If your back is hurting during a certain point of your cycle, it could be ovulation.

Here's Why Ovulation May Be To Blame For Your Achy Back

Originally Published: 

Aches and pains just seem to multiply as each year goes by, but some of the irritating everyday spasms, twinges, and soreness seem to rise and fall each month on a fairly regular cycle. This leads many to believe they might have more to do with their menstrual cycles than their age (or all those crunches they did). But can your cycle cause those aches? If your period's not due for a couple of weeks, does ovulation make your back hurt? If it seems like you're reaching for the IcyHot every month at the same time, there may be a real reason.

During your ovulation, there is a rise in estrogen just before you ovulate, and a rise in estrogen and progesterone right after ovulation, according to Endotext. The thing about estrogen and progesterone is that they wreak havoc all over your body, not just your reproductive system. According to the medical journal Spine, "In adult women, hormonal and reproductive factors are associated with chronic musculoskeletal pain in general. Factors related to increased estrogen levels may specifically increase the risk of chronic lower back pain." That means that the back pain you feel every month might very well be due to the hormonal changes that occur during ovulation. Researchers wrote that it affects the joints, ligaments, and muscles that aid in spinal support, causing the twinges of pain and downright annoying aches.

Another thing that controls ovulation (and is a huge part of your reproductive cycle) — prostaglandins — could be to blame. "An increase of prostaglandins just before and during a woman’s period can cause uterine cramping and pain in the vagina, thighs, back, and even buttocks," Dr. Mary Jacobson, Chief Medical Director at Alpha Medical tells Romper. Excellent.

And it's worse for women with disorders of the reproductive system like polycystic ovarian syndrome (PCOS) or endometriosis, according to Cedars-Sinai Health Center. Because not only are they dealing with additional disruptive hormone influences, they're also dealing with things like cysts, scar tissue, and pain in other areas that might exacerbate the symptoms of ovulation even further.


I will tell you that for me, my back pain radiates differently throughout my cycle. I have endometriosis and PCOS, so my body is attacking itself fairly regularly at this point. At the midpoint of my cycle, during ovulation, I get bloated, achy, and my joints and back become tender. This is not uncommon, noted the Gazette Review. Researchers wrote this is a possible symptom of the phenomenon known as "mittelschmerz."

Mittelschmerz, a German word meaning "middle pain," is the achy, crampy, bloated period that happens concurrently with the process of ovulation, noted The Cleveland Clinic. While it's not clear why it happens, doctors and scientists hypothesize that it's because the upset of hormones and fluctuations of these volatile influences can sometimes cause inflammation and water retention, which can cause bloating and even back pain. The Clinic noted that the pain is normally short-lived, lasting only a few moments to a couple of days.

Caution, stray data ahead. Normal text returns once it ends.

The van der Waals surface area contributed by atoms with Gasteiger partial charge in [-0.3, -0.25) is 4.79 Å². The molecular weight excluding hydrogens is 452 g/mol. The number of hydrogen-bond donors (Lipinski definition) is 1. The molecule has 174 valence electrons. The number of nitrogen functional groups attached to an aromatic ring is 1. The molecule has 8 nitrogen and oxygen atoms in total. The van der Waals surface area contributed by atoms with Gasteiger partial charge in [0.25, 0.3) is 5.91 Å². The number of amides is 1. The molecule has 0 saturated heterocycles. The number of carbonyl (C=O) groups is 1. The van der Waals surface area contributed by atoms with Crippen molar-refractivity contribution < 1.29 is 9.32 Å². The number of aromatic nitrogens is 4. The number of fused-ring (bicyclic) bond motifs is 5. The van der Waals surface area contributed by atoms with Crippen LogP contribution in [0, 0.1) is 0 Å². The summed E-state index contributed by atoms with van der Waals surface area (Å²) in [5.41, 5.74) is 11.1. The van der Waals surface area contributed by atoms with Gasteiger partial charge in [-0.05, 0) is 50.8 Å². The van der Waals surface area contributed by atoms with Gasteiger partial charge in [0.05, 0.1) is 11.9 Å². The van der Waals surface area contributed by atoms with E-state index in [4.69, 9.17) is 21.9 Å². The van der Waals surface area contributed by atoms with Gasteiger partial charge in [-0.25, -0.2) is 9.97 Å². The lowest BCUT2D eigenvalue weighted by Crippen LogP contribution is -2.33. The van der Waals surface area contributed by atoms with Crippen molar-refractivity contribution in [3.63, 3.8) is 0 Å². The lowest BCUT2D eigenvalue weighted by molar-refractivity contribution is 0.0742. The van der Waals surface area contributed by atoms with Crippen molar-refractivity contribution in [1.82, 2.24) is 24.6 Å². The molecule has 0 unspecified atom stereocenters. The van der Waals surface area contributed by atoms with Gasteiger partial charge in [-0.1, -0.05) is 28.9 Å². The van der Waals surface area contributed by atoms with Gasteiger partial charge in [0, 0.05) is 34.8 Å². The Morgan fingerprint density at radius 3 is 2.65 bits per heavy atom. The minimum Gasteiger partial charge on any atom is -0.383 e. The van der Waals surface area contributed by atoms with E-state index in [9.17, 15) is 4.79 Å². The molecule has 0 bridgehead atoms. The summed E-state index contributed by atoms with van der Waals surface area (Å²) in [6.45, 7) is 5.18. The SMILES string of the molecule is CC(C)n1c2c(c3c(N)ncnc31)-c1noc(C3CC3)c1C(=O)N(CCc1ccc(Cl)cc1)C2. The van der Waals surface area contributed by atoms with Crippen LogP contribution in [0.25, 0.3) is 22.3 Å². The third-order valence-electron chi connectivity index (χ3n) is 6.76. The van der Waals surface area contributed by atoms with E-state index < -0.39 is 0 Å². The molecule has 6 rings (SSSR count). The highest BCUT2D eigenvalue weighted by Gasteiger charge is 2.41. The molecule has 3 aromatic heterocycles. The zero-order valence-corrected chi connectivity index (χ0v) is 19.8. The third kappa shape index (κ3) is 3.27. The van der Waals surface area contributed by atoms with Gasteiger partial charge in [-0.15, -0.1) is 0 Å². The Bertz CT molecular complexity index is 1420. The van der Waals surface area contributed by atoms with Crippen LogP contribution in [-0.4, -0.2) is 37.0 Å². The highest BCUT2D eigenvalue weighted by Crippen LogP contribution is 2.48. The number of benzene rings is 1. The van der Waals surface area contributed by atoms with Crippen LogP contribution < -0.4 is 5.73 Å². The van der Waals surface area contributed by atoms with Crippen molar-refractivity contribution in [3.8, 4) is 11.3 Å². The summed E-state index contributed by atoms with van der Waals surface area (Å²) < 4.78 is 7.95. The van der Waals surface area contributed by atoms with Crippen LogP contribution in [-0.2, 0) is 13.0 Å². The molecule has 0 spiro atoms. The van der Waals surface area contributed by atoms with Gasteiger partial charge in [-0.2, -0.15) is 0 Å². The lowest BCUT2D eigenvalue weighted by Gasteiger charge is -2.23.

But Jacobsen says this mittelschmerz could be to blame for your achy pains during ovulation, too. She says that in the average woman's cycle, she can ovulate anywhere between day seven and 21 of her cycle. And when that egg is released, the ovulatory pain (mittelschmerz) can cause "light pain or cramping on one or both sides of the pelvic area for some women."

Neel Anand M.D. wrote on EmpowHer that "the sea of hormones in the human body requires a delicate balance to operate at optimal therapeutic levels. In looking at estrogen, we can conclude that a surplus can put women at risk for developing spine pain."

Fortunately, there are good methods to managing the pain, noted the Cleveland Clinic, and there are a few different avenues you can pursue for relief. One are the tried and true over-the-counter remedies like naproxen sodium (Aleve) or ibuprofen (Motrin). Both of these are pain relievers and anti-inflammatory agents that decrease swelling and ease discomfort. The other thing the clinic suggested is that if it's really bothering you, you could consider going on birth control pills. They prevent ovulation and keep your hormones at an even keel all month long, thus hopefully preventing mittelschmerz aches and pains. As for myself, I am team heating pad and glass of wine, but that's just me.

If you're hoping to get pregnant during your cycle, relying on back pain to know when you're ovulating probably isn't the best idea. "Other signs of ovulation include light spotting, increase in vaginal discharge and sex drive, and breast tenderness," Jacobsen says. You can also use some natural family planning methods like taking your basal body temperature each morning, using ovulation test strips, and trying to hit your "window" during sex each month.

But if your back pain each month during ovulation is severe or lasting, The Cleveland Clinic suggested you call your OB-GYN and get evaluated for any additional problems that may be present and causing your pain. Otherwise, it's just another reason to look forward to menopause.


Dr. Mary Jacobson, Chief Medical Director at Alpha Medical

Studies referenced:

Reed B, Carr B. (2018) The Normal Menstrual Cycle and the Control of Ovulation. Endotext,

Wijnhoven H, de Vet H, Smit H, Picavet S. (2006) Hormonal and Reproductive Factors are Associated With Chronic Low Back Pain and Chronic Upper Extremity Pain in Women–The MORGEN Study. Spine,

This article was originally published on